President Obama on Wednesday commented on the attack of a liberal activist in Kentucky this week, calling the incident "disturbing" and asking political candidates to promote a civil debate. 

Even though the president condemned the incident, which occurred Monday outside the debate in Lexington between Democratic nominee Jack Conway and his Republican rival Rand Paul, Obama refused to blame Paul for the actions of his supporters.

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"I think we can disagree vigorously without being disagreeable," he told a group of liberal bloggers during a meeting at the White House. "And what we saw on the video was an example of people’s passions just getting out of hand in ways that are disturbing."

Obama's comments demonstrate the extent to which the attack has become part of the narrative surrounding the contentious 2010 midterm season, fueled by anger over the president's policies and the sputtering economic recovery.

On Monday, MoveOn activist Lauren Valle, 23, approached the vehicle carrying Paul to the debate. Video showed several men pushing her away from the sports utility vehicle as it arrived. Separate video shows multiple men later grabbing her and forcing her to the ground. One of the men, a Paul volunteer named Tim Profitt, could be seen stomping twice on her head.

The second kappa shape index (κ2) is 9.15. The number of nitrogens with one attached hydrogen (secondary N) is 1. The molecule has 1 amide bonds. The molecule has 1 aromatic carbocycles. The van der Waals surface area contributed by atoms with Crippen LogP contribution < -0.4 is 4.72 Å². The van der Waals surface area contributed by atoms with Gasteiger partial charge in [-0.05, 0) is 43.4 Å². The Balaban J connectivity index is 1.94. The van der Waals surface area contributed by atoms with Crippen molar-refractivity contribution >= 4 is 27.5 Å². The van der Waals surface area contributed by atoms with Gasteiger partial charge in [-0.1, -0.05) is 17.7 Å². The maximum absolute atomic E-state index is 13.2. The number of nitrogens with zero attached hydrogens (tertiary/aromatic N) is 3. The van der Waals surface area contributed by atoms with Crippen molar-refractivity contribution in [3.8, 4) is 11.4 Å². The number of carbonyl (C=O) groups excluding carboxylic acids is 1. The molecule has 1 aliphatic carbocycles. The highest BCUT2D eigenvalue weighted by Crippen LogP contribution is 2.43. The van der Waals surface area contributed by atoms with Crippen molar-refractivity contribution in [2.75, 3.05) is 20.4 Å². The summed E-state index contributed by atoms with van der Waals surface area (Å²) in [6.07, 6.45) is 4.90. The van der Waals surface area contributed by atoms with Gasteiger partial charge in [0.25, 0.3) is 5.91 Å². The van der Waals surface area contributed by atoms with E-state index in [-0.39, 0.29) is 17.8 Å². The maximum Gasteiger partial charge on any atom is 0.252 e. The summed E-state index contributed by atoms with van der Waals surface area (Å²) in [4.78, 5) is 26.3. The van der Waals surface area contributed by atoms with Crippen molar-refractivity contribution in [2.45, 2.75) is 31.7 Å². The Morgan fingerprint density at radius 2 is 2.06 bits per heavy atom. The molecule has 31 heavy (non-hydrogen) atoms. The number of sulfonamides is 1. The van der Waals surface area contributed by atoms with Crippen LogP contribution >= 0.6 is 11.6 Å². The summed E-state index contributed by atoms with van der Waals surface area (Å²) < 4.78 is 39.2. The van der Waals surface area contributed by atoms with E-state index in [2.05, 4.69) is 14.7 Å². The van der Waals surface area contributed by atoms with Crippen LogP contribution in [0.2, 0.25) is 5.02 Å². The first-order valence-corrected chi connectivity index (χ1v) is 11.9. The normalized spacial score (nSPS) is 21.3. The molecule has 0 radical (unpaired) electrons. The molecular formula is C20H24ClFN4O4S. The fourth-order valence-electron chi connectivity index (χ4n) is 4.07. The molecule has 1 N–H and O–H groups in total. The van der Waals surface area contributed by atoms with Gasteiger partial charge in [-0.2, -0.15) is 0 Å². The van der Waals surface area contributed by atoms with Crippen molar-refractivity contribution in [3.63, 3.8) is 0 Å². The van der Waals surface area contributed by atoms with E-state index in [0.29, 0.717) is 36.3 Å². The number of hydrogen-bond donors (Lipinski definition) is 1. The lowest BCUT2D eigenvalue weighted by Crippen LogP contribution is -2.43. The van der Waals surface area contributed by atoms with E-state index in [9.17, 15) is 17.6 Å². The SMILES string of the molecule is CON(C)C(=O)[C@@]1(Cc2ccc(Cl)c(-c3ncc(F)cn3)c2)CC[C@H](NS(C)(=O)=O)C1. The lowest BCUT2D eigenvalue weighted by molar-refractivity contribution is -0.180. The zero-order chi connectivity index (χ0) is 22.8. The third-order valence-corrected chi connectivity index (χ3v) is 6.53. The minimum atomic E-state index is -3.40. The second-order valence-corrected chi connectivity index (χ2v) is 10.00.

Both candidates issued statements on Tuesday condemning the incident, and Paul's campaign dismissed Profitt as Bourbon County campaign coordinator and banned him from future events.

But Conway's campaign on Wednesday accused Paul of responding inadequately to the incident and demanded his campaign return $2,500 in contributions it received from Profitt and a woman appearing to be his wife.

Obama did not place blame on Paul specifically, but asked that candidates on all sides foster a civil atmosphere on the campaign trail.

"In fairness, I don’t expect every candidate to be responsible for every single supporter’s actions," he said. "But I do think that all of us have an obligation to set a tone where we say the other side is — may be wrong but it’s not evil, because when you start going down that path of demonizing folks, then these kinds of incidents are more likely to occur."

Obama asked that during the final days of the campaign "all candidates out there are a little more careful about making sure that they’re framing the debate around issues," adding that "we argue, it gets contentious, but that there are certain lines we don’t cross."